In Programming, an interface defines what the behavior a an object will have, but it will not actually specify the behavior. It is a contract, that will guarantee, that a certain class can do something.

Consider this piece of C# code here:

using System;

public interface IGenerate
    int Generate();

// Dependencies
public class KnownNumber : IGenerate
    public int Generate() 
        return 5;

public class SecretNumber : IGenerate
    public int Generate()
        return new Random().Next(0, 10);

// What you care about
class Game
    public Game(IGenerate generator) 

new Game(new SecretNumber());
new Game(new KnownNumber());

The Game class requires a secret number. For the sake of testing it, you would like to inject what will be used as a secret number (this principle is called Inversion of Control).

The game class wants to be "open minded" about what will actually create the random number, therefore it will ask in its constructor for "anything, that has a Generate method".

First, the interface specifies, what operations an object will provide. It just contains what it looks like, but no actual implementation is given. This is just the signature of the method. Conventionally, in C# interfaces are prefixed with an I. The classes now implement the IGenerate Interface. This means that the compiler will make sure, that they both have a method, that returns an int and is called Generate. The game now is being called two different object, each of which implementant the correct interface. Other classes would produce an error upon building the code.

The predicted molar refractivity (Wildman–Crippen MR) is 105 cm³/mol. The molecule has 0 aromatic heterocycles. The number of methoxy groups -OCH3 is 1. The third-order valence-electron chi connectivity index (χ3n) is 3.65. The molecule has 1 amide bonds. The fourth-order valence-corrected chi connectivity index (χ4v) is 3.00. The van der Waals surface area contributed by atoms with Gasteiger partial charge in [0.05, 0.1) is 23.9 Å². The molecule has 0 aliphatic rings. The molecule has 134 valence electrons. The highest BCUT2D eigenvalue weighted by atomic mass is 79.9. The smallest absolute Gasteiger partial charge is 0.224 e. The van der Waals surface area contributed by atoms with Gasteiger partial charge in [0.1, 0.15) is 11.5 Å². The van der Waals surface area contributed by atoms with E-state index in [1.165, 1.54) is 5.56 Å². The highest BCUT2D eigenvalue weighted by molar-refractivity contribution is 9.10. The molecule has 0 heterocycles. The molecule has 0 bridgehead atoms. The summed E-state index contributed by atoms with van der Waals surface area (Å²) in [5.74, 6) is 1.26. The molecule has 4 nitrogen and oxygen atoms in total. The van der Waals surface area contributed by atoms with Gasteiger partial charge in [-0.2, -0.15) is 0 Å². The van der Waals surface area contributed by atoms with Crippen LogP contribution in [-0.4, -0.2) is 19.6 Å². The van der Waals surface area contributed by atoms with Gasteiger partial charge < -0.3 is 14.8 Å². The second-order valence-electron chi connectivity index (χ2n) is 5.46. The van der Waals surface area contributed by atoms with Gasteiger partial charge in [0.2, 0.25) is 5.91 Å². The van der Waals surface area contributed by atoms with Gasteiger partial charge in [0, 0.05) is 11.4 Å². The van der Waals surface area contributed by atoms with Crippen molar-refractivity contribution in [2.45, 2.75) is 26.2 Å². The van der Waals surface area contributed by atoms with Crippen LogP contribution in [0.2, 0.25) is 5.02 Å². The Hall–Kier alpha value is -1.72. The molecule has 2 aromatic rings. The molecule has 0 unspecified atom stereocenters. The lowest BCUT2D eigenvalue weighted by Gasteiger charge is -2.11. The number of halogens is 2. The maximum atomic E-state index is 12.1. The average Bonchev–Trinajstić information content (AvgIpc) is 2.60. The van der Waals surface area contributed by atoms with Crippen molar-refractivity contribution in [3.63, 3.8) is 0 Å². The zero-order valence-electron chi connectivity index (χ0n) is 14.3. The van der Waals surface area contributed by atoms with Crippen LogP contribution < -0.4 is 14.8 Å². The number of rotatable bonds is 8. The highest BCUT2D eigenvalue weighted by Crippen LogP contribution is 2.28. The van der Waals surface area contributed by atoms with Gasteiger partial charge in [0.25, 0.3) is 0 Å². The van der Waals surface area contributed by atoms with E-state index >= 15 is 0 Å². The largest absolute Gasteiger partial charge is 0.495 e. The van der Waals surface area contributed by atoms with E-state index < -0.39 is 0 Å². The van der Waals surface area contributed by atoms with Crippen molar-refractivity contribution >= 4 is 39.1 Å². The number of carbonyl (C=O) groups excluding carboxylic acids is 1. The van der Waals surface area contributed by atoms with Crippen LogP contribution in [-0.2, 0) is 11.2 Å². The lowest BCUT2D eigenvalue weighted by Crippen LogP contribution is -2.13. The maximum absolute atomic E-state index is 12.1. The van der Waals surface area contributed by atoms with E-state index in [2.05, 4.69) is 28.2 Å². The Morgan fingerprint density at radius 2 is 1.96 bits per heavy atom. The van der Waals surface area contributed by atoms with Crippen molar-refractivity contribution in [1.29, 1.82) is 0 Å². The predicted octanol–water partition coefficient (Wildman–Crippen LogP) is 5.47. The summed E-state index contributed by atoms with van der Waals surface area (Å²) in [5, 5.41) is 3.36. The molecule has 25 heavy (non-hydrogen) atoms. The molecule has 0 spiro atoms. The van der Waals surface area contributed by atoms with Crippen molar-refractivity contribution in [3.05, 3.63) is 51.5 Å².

Here I noticed the blueprint analogy you used:

A class is commonly seen as a blueprint for an object. An Interface specifies something that a class will need to do, so one could argue that it indeed is just a blueprint for a class, but since a class does not necessarily need an interface, I would argue that this metaphor is breaking. Think of an interface as a contract. The class that "signs it" will be legally required (enforced by the compiler police), to comply to the terms and conditions in the contract. This means that it will have to do, what is specified in the interface.

This is all due to the statically typed nature of some OO languages, as it is the case with Java or C#. In Python on the other hand, another mechanism is used:

import random